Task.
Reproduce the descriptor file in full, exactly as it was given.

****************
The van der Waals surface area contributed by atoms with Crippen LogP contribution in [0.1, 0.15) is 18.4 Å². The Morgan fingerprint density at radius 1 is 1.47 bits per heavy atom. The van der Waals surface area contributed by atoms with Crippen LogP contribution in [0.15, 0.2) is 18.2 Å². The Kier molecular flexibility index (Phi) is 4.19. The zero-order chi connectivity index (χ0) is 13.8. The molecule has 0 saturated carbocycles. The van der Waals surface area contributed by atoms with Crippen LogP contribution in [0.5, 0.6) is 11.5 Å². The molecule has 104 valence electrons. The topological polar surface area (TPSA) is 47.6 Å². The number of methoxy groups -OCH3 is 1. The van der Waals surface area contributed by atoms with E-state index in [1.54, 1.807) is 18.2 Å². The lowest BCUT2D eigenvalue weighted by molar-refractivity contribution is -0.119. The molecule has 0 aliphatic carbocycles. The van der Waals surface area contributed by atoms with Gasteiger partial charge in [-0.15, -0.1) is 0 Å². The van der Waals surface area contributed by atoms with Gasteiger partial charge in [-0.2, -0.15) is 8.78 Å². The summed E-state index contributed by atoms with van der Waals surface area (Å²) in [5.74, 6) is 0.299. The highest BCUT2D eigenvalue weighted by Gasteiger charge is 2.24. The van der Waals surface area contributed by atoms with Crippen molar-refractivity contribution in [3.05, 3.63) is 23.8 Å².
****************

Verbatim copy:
The van der Waals surface area contributed by atoms with Crippen LogP contribution in [0.1, 0.15) is 18.4 Å². The Morgan fingerprint density at radius 1 is 1.47 bits per heavy atom. The van der Waals surface area contributed by atoms with Crippen LogP contribution in [0.15, 0.2) is 18.2 Å². The Kier molecular flexibility index (Phi) is 4.19. The zero-order chi connectivity index (χ0) is 13.8. The molecule has 0 saturated carbocycles. The van der Waals surface area contributed by atoms with Crippen LogP contribution in [0.5, 0.6) is 11.5 Å². The molecule has 104 valence electrons. The topological polar surface area (TPSA) is 47.6 Å². The number of methoxy groups -OCH3 is 1. The van der Waals surface area contributed by atoms with E-state index in [1.54, 1.807) is 18.2 Å². The lowest BCUT2D eigenvalue weighted by molar-refractivity contribution is -0.119. The molecule has 0 aliphatic carbocycles. The van der Waals surface area contributed by atoms with Gasteiger partial charge in [-0.15, -0.1) is 0 Å². The van der Waals surface area contributed by atoms with Gasteiger partial charge in [-0.2, -0.15) is 8.78 Å². The summed E-state index contributed by atoms with van der Waals surface area (Å²) in [5.74, 6) is 0.299. The highest BCUT2D eigenvalue weighted by Gasteiger charge is 2.24. The van der Waals surface area contributed by atoms with Crippen molar-refractivity contribution in [3.05, 3.63) is 23.8 Å².